We took the opportunity to visit the stunning Café and Joana beaches, where we had the chance to see the trail from a turtle that had made her nest a few hours before, as well as the famous Equator landmark, erected in honour of Portuguese geographer, navigator and historian, Gago Coutinho.

Pestana Equador Ilhéu das Rolas

Other highlights included the stay at Pestana’s romantic bungalows and, this time, an explanation about the importance of this location for the turtles. São Tomé hosts the west-African coast’s last viable breeding population of the critically endangered hawksbill sea turtle (E. Imbricata), locally known as “sada.” Ilhéu das Rolas is also one of the few places in the world with a large number of nests from this species and others. This is why, between November and February, one of the main attractions is the arrival of giant turtles to the beaches’ shores to lay their eggs, as well as the hatching of the baby turtles.

The hotel even employs biologists dedicated to protecting and preserving this species, and who organise nesting observations and the release of babies, secured and monitored in a purpose-built nursery, as well as several awareness campaigns during the year. You can also sponsor a nest or a turtle through the Tatô Programme, an organisation dedicated to the protection of sea turtles.

Back on São Tomé Island, there is still time to visit the São João de Angolares farm, managed by chef João Carlos Silva, known for the popular cooking show Na Roça com os Tachos (At the Farm with Pots). The place is a well-known name in São Tomé artistic and cultural circles, since, in addition to accommodation, it also has a renowned restaurant and art gallery.

Despite the island’s great variety of fish and fruit, outside the hotels there are no restaurants in the European sense, but rather houses where the residents set tables and chairs in their yards and prepare typical, local dishes. Countless fish, such as tuna, grouper, croaker, yellowtail amberjack, sardine, sea snail, swordfish and flying fish, are almost always served with fried plantain.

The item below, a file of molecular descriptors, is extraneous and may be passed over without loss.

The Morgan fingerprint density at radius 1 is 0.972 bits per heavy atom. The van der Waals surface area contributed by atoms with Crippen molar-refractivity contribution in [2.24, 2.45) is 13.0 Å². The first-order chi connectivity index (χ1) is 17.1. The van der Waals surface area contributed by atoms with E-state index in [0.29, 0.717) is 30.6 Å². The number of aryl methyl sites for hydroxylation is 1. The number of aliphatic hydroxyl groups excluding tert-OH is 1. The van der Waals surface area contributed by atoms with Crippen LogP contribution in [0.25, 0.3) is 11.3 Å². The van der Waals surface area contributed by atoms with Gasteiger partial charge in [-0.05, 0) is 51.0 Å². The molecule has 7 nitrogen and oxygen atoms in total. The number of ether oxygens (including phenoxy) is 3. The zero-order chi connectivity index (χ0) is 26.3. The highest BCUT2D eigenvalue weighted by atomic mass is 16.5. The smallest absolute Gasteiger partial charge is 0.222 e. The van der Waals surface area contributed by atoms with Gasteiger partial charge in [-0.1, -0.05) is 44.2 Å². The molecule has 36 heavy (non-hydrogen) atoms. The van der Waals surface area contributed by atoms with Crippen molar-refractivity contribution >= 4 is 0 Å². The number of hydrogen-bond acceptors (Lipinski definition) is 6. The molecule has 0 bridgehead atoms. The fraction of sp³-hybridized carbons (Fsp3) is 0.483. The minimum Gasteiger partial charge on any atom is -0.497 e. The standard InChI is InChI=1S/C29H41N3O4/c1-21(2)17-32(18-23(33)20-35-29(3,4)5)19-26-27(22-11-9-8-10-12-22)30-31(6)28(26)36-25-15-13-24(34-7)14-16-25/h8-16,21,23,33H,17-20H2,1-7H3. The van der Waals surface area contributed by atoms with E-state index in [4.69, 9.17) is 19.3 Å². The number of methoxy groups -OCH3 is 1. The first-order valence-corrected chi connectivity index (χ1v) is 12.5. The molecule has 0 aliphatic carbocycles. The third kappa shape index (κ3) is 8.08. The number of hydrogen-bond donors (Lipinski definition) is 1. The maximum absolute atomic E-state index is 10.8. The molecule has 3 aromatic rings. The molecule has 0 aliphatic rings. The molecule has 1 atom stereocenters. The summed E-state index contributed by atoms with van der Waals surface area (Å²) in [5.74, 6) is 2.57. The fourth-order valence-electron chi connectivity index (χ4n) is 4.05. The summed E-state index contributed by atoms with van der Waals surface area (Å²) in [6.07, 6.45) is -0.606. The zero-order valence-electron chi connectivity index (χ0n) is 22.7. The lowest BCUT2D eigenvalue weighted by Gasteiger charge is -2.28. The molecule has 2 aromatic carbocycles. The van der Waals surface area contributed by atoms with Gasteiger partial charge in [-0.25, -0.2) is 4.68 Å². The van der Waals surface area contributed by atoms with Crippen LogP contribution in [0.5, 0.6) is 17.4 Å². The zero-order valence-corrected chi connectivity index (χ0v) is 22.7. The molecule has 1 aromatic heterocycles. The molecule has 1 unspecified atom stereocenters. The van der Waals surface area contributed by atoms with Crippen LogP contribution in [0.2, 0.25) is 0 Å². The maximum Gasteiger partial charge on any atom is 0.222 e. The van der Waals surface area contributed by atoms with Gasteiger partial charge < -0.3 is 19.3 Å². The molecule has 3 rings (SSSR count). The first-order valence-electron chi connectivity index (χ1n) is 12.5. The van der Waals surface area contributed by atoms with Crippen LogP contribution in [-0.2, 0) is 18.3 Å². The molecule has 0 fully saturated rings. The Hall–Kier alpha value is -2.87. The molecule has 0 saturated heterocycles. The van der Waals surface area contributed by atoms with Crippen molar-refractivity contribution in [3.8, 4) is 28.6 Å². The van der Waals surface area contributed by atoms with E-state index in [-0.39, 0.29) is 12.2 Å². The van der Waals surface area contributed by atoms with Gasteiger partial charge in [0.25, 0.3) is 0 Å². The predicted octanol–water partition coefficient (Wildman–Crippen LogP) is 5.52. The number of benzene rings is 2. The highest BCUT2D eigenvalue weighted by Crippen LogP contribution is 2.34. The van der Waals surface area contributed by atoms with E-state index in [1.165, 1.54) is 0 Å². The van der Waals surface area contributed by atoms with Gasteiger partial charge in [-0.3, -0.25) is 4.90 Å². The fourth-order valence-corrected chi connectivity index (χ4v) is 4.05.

Over the last few centuries, the sustenance of the people of São Tomé and Príncipe has come from the land and the sea. We set off from São Tomé to finish our visit on Príncipe Island, appointed Biosphere Reserve by UNESCO, a natural gem 40 minutes away by plane and with just over 7,500 residents.

Here you will find many deserted, white-sand beaches and tropical forests filled with flamboyant birds. We head up towards the Terreiro Velho plantation, the only one on the island where cocoa is produced by Italian chocolatier Claudio Corallo, who discovered Príncipe in the late 1990’s and never left. His famous chocolates even include salt from ‘our’ Ria Formosa, according to his daughter, Ricciarda Corallo, and they are sold online around the world.

Before our return, we are told that nothing in São Tomé and Príncipe is truly complete. Looking at the services available in the archipelago’s islands, that may be true, but what a feat it is that they remain untouched in the 21st century.

If you are looking for heavenly beaches, completely deserted and still in their wild state, the next stamp on your passport could very well be for São Tomé and Príncipe.